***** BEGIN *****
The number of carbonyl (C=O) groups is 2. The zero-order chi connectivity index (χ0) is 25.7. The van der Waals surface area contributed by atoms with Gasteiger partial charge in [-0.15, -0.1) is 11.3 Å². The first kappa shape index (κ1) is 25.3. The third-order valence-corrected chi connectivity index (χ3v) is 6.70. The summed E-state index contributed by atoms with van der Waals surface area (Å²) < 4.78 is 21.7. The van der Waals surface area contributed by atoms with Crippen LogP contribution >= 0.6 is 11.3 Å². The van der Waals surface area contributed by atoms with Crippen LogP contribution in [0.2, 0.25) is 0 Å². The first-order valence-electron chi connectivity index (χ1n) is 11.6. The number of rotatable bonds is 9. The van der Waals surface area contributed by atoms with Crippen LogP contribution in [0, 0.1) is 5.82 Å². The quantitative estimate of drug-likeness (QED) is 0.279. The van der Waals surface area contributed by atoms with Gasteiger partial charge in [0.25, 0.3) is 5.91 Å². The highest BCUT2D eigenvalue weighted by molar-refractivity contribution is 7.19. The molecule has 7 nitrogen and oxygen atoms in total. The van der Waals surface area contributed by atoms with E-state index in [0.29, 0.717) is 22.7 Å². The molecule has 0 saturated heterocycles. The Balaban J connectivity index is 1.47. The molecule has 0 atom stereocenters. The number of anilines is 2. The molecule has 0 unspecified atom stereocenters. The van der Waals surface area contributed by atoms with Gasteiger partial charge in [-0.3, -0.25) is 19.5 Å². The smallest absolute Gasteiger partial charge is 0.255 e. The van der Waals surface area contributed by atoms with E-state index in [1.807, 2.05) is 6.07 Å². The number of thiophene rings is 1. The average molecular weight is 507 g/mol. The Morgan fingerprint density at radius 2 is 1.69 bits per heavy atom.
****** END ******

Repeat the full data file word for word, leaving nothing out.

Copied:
The number of carbonyl (C=O) groups is 2. The zero-order chi connectivity index (χ0) is 25.7. The van der Waals surface area contributed by atoms with Gasteiger partial charge in [-0.15, -0.1) is 11.3 Å². The first kappa shape index (κ1) is 25.3. The third-order valence-corrected chi connectivity index (χ3v) is 6.70. The summed E-state index contributed by atoms with van der Waals surface area (Å²) < 4.78 is 21.7. The van der Waals surface area contributed by atoms with Crippen LogP contribution >= 0.6 is 11.3 Å². The van der Waals surface area contributed by atoms with Crippen LogP contribution in [0.2, 0.25) is 0 Å². The first-order valence-electron chi connectivity index (χ1n) is 11.6. The number of rotatable bonds is 9. The van der Waals surface area contributed by atoms with Crippen LogP contribution in [0, 0.1) is 5.82 Å². The quantitative estimate of drug-likeness (QED) is 0.279. The van der Waals surface area contributed by atoms with Gasteiger partial charge in [0.25, 0.3) is 5.91 Å². The highest BCUT2D eigenvalue weighted by molar-refractivity contribution is 7.19. The molecule has 7 nitrogen and oxygen atoms in total. The van der Waals surface area contributed by atoms with E-state index in [0.29, 0.717) is 22.7 Å². The molecule has 0 saturated heterocycles. The Balaban J connectivity index is 1.47. The molecule has 0 atom stereocenters. The number of anilines is 2. The molecule has 0 unspecified atom stereocenters. The van der Waals surface area contributed by atoms with Gasteiger partial charge in [-0.3, -0.25) is 19.5 Å². The smallest absolute Gasteiger partial charge is 0.255 e. The van der Waals surface area contributed by atoms with E-state index in [1.807, 2.05) is 6.07 Å². The number of thiophene rings is 1. The average molecular weight is 507 g/mol. The Morgan fingerprint density at radius 2 is 1.69 bits per heavy atom.